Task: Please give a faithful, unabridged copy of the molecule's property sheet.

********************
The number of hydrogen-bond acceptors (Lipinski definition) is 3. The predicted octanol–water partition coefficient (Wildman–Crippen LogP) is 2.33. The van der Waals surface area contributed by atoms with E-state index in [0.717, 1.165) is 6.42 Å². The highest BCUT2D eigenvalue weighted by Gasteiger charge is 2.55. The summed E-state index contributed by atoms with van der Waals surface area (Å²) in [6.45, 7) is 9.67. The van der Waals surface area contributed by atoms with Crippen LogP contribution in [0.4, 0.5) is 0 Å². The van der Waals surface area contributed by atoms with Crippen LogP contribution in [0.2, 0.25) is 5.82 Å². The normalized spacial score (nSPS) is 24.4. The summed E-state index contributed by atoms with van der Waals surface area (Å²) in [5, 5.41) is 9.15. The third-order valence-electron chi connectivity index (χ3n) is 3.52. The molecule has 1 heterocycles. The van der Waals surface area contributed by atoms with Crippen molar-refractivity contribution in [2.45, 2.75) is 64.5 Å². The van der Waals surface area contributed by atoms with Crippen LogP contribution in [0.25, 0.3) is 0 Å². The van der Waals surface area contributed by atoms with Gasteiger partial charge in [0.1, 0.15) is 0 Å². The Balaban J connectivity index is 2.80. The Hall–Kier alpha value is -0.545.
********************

The number of hydrogen-bond acceptors (Lipinski definition) is 3. The predicted octanol–water partition coefficient (Wildman–Crippen LogP) is 2.33. The van der Waals surface area contributed by atoms with E-state index in [0.717, 1.165) is 6.42 Å². The highest BCUT2D eigenvalue weighted by Gasteiger charge is 2.55. The summed E-state index contributed by atoms with van der Waals surface area (Å²) in [6.45, 7) is 9.67. The van der Waals surface area contributed by atoms with Crippen LogP contribution in [0.4, 0.5) is 0 Å². The van der Waals surface area contributed by atoms with Crippen LogP contribution in [0.2, 0.25) is 5.82 Å². The normalized spacial score (nSPS) is 24.4. The summed E-state index contributed by atoms with van der Waals surface area (Å²) in [5, 5.41) is 9.15. The third-order valence-electron chi connectivity index (χ3n) is 3.52. The molecule has 1 heterocycles. The van der Waals surface area contributed by atoms with Crippen molar-refractivity contribution in [2.45, 2.75) is 64.5 Å². The van der Waals surface area contributed by atoms with Crippen LogP contribution in [0.25, 0.3) is 0 Å². The van der Waals surface area contributed by atoms with Gasteiger partial charge in [0.1, 0.15) is 0 Å². The Balaban J connectivity index is 2.80. The Hall–Kier alpha value is -0.545.